- Internal disputes and conflicts of interest can cause serious damage to a charity's reputation and hamper their day-to-day operations.
- Guarding against them is relatively simple - the important first step is to have clear policies and procedures.
- The ACNC's primary approach is to help charities meet their obligations through guidance, education and support.
- If charities continue to do the wrong thing, the ACNC will take appropriate action.
- The ACNC has a number of resources and factsheets which can help charities through issues. Our Governance for Good guide is a great place to start.
Internal disputes can involve disagreements between individuals or groups inside a charity – for example, between members and the board or committee, or even between board and committee members.
Such disputes can be damaging for any organisation, but for small charities they can be particularly problematic.
The ACNC does not deal with internal disputes in charities unless there is a serious risk to public trust and confidence. However, we do advise of some basic steps small charities can take to reduce the chances of internal disputes.
It is important to have a culture of open, honest conversation, and to encourage dialogue, maintain respect and a willingness to listen.
Disputes shouldn’t be ignored or allowed to fester, so having a practical policy aimed at addressing and resolving disputes is vital. If an agreement or compromise cannot be reached, consider using an independent mediator.
Conflicts of interest are common. However, problems can arise when these conflicts of interest aren’t recognised, declared or addressed through a conflict of interest policy.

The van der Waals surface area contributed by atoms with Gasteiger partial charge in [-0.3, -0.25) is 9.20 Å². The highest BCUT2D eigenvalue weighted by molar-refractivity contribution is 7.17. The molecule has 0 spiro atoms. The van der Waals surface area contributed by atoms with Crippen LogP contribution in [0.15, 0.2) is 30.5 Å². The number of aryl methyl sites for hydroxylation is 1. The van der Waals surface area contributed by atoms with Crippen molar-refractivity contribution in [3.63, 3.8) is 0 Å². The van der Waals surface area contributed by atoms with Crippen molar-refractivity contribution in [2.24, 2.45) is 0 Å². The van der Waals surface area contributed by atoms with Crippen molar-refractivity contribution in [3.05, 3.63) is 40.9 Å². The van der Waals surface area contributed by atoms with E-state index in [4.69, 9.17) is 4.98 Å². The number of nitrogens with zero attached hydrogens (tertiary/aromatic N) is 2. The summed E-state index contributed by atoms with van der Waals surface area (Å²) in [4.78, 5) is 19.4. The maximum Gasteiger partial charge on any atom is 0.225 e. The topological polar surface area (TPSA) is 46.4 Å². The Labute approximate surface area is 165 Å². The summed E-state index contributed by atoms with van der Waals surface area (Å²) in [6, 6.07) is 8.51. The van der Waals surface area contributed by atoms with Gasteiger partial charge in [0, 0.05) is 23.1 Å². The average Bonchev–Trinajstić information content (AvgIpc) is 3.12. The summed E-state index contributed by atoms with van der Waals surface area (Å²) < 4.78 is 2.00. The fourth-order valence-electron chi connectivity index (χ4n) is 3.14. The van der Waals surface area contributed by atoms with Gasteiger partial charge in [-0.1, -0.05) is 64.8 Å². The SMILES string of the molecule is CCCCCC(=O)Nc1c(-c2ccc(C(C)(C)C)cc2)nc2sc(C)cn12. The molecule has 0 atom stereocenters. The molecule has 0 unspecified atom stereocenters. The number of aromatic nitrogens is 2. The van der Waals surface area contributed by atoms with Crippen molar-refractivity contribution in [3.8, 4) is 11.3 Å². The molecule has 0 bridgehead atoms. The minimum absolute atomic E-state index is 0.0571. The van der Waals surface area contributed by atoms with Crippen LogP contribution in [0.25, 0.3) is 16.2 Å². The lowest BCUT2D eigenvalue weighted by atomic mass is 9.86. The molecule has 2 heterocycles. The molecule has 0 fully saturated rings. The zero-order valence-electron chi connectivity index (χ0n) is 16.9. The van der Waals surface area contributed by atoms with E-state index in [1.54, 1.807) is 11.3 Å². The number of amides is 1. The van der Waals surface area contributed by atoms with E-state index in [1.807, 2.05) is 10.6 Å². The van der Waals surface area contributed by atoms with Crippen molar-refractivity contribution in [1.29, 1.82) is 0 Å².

Small charities, or those operating in small communities, can be more likely to encounter conflicts of interest. Drawing on a smaller pool of people when searching for board members or sourcing goods and services can increase the chances that a charity will have to deal with the issue.
Charities should have a written conflict of interest policy, as well as a register of interests for their board and staff.
It is important to remember that having a conflict of interest isn’t a problem in itself. The real problems are not being open and honest about a conflict, not declaring it, and allowing it to influence decision making.
For more information, see our conflict of interest factsheet.
Being insolvent means your charity can’t pay its debts when they become due and payable.
Under Governance Standard 5, a charity's Responsible People (the board or committee members) have a duty to not allow their charity to operate while insolvent.
If you think your charity may be insolvent, or at risk of becoming insolvent, you should seek professional advice immediately. If your charity is incorporated, you may need to notify your state or territory regulator.
Double defaulters are charities that do not submit an Annual Information Statement for two or more years. These charities are at risk of the ACNC revoking their registration.
The ACNC reminds charities about submitting their Annual Information Statement in a variety of ways, including reminder letters, emails, newsletters, the fortnightly Commissioner’s Column and social media campaigns.
The ACNC does receive complaints about charities from the public, and has the power to investigate and follow up these concerns, or refer them to other agencies if needed. The ACNC does advise members of the public to raise their concerns with the charity directly before they approach the ACNC.
See our guidance about raising a concern about a charity.